Citing public good, Missoula City Council adopts MRA’s budget
The Missoula City Council's lingering conservative wing and its inaugural member of the Democratic socialists tried but failed Monday night to block the adoption of the Missoula Redevelopment Agency's Fiscal Year 2021 budget, despite the impacts doing so could have on the city's general fund heading in 2022.
On an 8-3 vote, the Missoula City Council adopted a resolution regardless amending MRA's budget, which includes final calculations based upon new taxable values from the state, its impacts on mill levies, anticipated grants and bond proceeds.
The vote is an annual occurrence, though the council's new socialist member and what remains of its conservative block sided against it. The two political camps have aligned in recent weeks in opposition to a number of measures, but none have met success.
Daniel Carlino, who narrowly won election representing Ward 3 over Dori Gilels - now a member of the Consolidated Planning Board - suggested tax increment was used to build the $25 million AC Hotel in downtown Missoula.
The project brought dozens of new jobs to the city and, like the Mercantile next door, created the opportunity for business expansion and relocation. It was supported by downtown advocates and was envisioned in both the old and most recent Downtown Master Plan, which were supported by the larger public.
Still, while the project occurred years ago, Carlino voiced opposition.
“I believe Marriott should be paying for their fair share of sidewalks and utility relocation,” Carlino said in opposition to the budget. “I'm also concerned about the (funding) MRA paid Marriott for deconstruction and remediation. I think deconstruction should become the standard requirements since it's needed to meet our city's waste reduction goals.”
The city is not authorized under state law to mandate deconstruction over demolition. Rather, Missoula has used tax increment within qualified districts in recent years to entice the deconstruction and salvaging of materials, which has enjoyed public support.
According to a city report in 2020, tax increment financing also created 15 miles of sidewalks in Missoula, 10 miles of streets and brought a number of new businesses to the city, making it a valuable tool for completing public infrastructure and boosting economic development.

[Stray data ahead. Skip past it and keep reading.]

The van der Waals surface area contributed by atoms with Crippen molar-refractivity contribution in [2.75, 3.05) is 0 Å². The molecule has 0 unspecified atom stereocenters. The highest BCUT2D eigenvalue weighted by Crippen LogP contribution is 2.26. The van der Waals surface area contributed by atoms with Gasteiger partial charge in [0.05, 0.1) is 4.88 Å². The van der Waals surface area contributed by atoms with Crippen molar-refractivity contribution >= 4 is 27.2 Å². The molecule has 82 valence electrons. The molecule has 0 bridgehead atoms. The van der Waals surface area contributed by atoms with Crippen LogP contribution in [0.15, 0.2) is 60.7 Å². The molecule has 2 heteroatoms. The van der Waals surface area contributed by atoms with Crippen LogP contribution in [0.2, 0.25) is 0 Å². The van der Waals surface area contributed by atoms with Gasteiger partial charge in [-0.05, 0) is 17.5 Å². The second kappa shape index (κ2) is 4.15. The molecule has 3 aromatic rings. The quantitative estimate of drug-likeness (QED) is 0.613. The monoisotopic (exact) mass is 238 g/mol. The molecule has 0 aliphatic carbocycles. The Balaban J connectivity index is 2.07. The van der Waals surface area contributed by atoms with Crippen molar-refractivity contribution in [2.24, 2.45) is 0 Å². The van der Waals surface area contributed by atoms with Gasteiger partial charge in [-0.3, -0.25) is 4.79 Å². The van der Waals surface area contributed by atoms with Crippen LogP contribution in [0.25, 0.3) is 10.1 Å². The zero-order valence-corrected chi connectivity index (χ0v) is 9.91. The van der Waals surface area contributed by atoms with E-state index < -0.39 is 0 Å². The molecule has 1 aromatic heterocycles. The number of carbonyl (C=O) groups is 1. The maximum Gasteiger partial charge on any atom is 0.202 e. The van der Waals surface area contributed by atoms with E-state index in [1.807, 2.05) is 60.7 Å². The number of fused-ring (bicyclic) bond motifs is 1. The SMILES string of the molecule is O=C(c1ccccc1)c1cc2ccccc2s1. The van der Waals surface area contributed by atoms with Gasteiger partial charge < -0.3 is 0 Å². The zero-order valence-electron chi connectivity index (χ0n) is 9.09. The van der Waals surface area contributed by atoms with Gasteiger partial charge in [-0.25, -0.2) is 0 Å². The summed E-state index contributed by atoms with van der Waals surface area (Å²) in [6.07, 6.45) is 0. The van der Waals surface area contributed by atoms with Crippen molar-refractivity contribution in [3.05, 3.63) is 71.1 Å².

The program has been in place in Missoula since the 1970s, when the Missoula Redevelopment Agency established the city’s first urban renewal district downtown after the opening of Southgate Mall.
As businesses fled the city center for the new suburban hub, MRA invested roughly $20 million in tax increment into the downtown district. Over the district’s life, that initial investment leveraged $200 million more in private funding, helping transform downtown Missoula into the center it is today and boosting the city's general fund.
Missoula Mayor John Engen, members of the City Council and the broader business community support such investments, which are limited to public infrastructure under state law. It cannot be used for private development, though it can expand upon the investment a developer would not otherwise be required to complete.
Engen took issue with Carlino's ill-timed attack on tax increment and suggested Monday's vote was about the budget, not TIF financing. Other council members supported the measure.
“We have an audit that is coming up and we need to complete this so we have all the I's dotted and T's crossed,” said City Council president Gwen Jones, who also represents Ward 3. “These are the final numbers that come in as projects move forward. Now we have hard numbers. I'm in support of it.”
Other members of City Council also supported the adopted MRA budget – and the work of the agency itself. Missoula would be a far different place without the agency's focus and investment, they've said.
“I just want to note how significant tax increment dollars have been in the public good,” said council member Jennifer Savage. “I spent the better part of last summer doing a lot of reading about tax increment, and I now realize ultimately it's for the public good.”